Don’t forget your cookware test.
Put some baking soda paste (a little water mixed with baking soda). Stir this paste in a Teflon coated pan. Heat up the pan and then taste the paste. I said taste, don’t swallow it! And they tell us ‘nothing sticks to it?’ Well if that were true you would NOT taste something really strange from this test and you do, the teflon. The point to all of this is it is a chemical reaction of the Teflon being picked up by the baking soda paste.
Along with these chemicals, if the rug sucker did not understand or apply the principles of pH, how were they supposed to make a living? If they could not clean something, how could they charge you? Remember The Dirty little secrets of Soap in this series? The soap makers were running into problems too. They had to contend with hard water and stiff or hard clothes after they were cleaned. They had problems with their products adversely affecting our washing machines.
So they marketed fabric softeners and things like rust inhibitors and other things. These “other” ingredients had nothing to do with cleaning our clothes, only to protect our washing machines that their products were causing to rust and wear out. Remember the ‘dingy-ies,’ gray and yellowing of our clothing? Chemical companies (that is what a soap company is), started adding what are called ‘optical brighteners’ to their products. Have you ever wondered why liquid fabric softeners, and even some shampoos for our hair is blue? It was added not because it is just a pretty color. Most of these blue color products contain ‘optical brighteners.’ Many even say this right on the label. Well hey, if it works on clothing and makes everything appear brighter and cleaner, why not use it to clean carpet. So they did.
Remember that first generation nylon shag carpet? It seemed to magnify the dirt from the shape of the fiber’s refraction of light. So if the ‘rug sucker’ could not clean it, why not make it appear like it is clean? That is precisely what an optical brightener does! They make stuff look clean, even if it is not. There are some situations were an optical brightener may be less expensive than replacing the carpet and the reason it is needed in the first place is because, the carpet became worn (wear also effects the way light refracts), and dingy from regular or irregular, inadequate cleaning or pH balancing.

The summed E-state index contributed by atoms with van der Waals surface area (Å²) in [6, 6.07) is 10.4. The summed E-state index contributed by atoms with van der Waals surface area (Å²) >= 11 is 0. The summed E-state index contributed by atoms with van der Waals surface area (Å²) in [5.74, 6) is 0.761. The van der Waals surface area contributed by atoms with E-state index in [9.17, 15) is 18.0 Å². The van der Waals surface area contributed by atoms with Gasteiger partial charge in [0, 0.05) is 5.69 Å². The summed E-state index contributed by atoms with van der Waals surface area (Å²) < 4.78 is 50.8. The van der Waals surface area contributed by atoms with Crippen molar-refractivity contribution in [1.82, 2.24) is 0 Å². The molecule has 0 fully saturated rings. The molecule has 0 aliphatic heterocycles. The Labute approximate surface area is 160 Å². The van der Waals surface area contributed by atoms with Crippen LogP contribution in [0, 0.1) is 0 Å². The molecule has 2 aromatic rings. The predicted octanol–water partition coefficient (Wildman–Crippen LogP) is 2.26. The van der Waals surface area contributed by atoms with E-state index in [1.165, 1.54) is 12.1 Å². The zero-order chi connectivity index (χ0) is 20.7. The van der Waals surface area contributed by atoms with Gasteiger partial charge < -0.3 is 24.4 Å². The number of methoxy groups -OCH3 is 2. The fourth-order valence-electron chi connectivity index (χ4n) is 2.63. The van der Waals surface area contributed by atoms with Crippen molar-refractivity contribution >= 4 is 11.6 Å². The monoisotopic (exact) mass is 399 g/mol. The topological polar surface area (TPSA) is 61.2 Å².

But Teflon had to be applied over the carpet as a spray. New carpeting had it applied at the factory, but older carpet had to have it sprayed in the home and even the new carpeting because, it would eventually break down. More contaminates meant more cleaning, not just for the carpet, but indoor air quality would later get its own name, ‘sick building syndrome.’ The Teflon coating had some benefit in slowing spills and keeping some of them from becoming stains, but its primary purpose was to coat the fiber so sand and grit did not scratch; cut the fibers and allow soil to become permanently trapped within them. A spot can be removed, but a stain is permanent. Once the carpet has become permanently stained, our only choice is to replace it or dye it. WOW another new industry was born, complete with more chemicals, in-home carpet dyeing.
One of the last things to do before you just had to replace your carpet, was developed again, by our friends, the chemical companies.
If we can’t clean it or make it look clean anymore, well, let’s just dye it. The best way to dye carpet is called solution dyeing. It is dyed during the liquid polymer state. But you can’t do that with what is already there, so let’s just apply it.
WOW, this stuff is really getting dirty! We are not done. There is much more to come and more ‘Dirty Little Secrets‘ to share next time.